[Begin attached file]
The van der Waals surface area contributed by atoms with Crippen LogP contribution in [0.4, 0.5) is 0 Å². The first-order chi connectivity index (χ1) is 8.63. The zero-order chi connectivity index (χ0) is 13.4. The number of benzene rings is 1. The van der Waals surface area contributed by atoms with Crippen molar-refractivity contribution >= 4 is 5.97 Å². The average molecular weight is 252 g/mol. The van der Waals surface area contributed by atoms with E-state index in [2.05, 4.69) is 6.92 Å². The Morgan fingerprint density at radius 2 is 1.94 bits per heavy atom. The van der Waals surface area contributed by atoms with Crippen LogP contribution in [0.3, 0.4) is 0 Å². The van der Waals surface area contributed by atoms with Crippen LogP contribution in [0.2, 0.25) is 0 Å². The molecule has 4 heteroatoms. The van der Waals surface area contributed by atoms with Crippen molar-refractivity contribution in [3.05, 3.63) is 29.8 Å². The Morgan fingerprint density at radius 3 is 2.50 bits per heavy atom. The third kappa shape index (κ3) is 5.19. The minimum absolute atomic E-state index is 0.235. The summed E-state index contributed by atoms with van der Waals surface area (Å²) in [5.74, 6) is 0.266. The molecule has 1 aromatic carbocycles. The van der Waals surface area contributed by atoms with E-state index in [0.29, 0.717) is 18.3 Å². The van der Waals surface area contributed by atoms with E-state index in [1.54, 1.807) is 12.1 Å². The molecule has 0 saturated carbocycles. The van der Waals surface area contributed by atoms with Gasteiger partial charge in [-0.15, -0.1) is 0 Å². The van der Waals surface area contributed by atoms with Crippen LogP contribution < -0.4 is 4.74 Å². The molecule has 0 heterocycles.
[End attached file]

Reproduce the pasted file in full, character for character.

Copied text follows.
The van der Waals surface area contributed by atoms with Crippen LogP contribution in [0.4, 0.5) is 0 Å². The first-order chi connectivity index (χ1) is 8.63. The zero-order chi connectivity index (χ0) is 13.4. The number of benzene rings is 1. The van der Waals surface area contributed by atoms with Crippen molar-refractivity contribution >= 4 is 5.97 Å². The average molecular weight is 252 g/mol. The van der Waals surface area contributed by atoms with E-state index in [2.05, 4.69) is 6.92 Å². The Morgan fingerprint density at radius 2 is 1.94 bits per heavy atom. The van der Waals surface area contributed by atoms with Crippen LogP contribution in [0.3, 0.4) is 0 Å². The van der Waals surface area contributed by atoms with Crippen LogP contribution in [0.2, 0.25) is 0 Å². The molecule has 4 heteroatoms. The van der Waals surface area contributed by atoms with Crippen molar-refractivity contribution in [3.05, 3.63) is 29.8 Å². The Morgan fingerprint density at radius 3 is 2.50 bits per heavy atom. The third kappa shape index (κ3) is 5.19. The minimum absolute atomic E-state index is 0.235. The summed E-state index contributed by atoms with van der Waals surface area (Å²) in [5.74, 6) is 0.266. The molecule has 1 aromatic carbocycles. The van der Waals surface area contributed by atoms with E-state index in [0.29, 0.717) is 18.3 Å². The van der Waals surface area contributed by atoms with E-state index in [1.54, 1.807) is 12.1 Å². The molecule has 0 saturated carbocycles. The van der Waals surface area contributed by atoms with Gasteiger partial charge in [-0.15, -0.1) is 0 Å². The van der Waals surface area contributed by atoms with Crippen LogP contribution < -0.4 is 4.74 Å². The molecule has 0 heterocycles.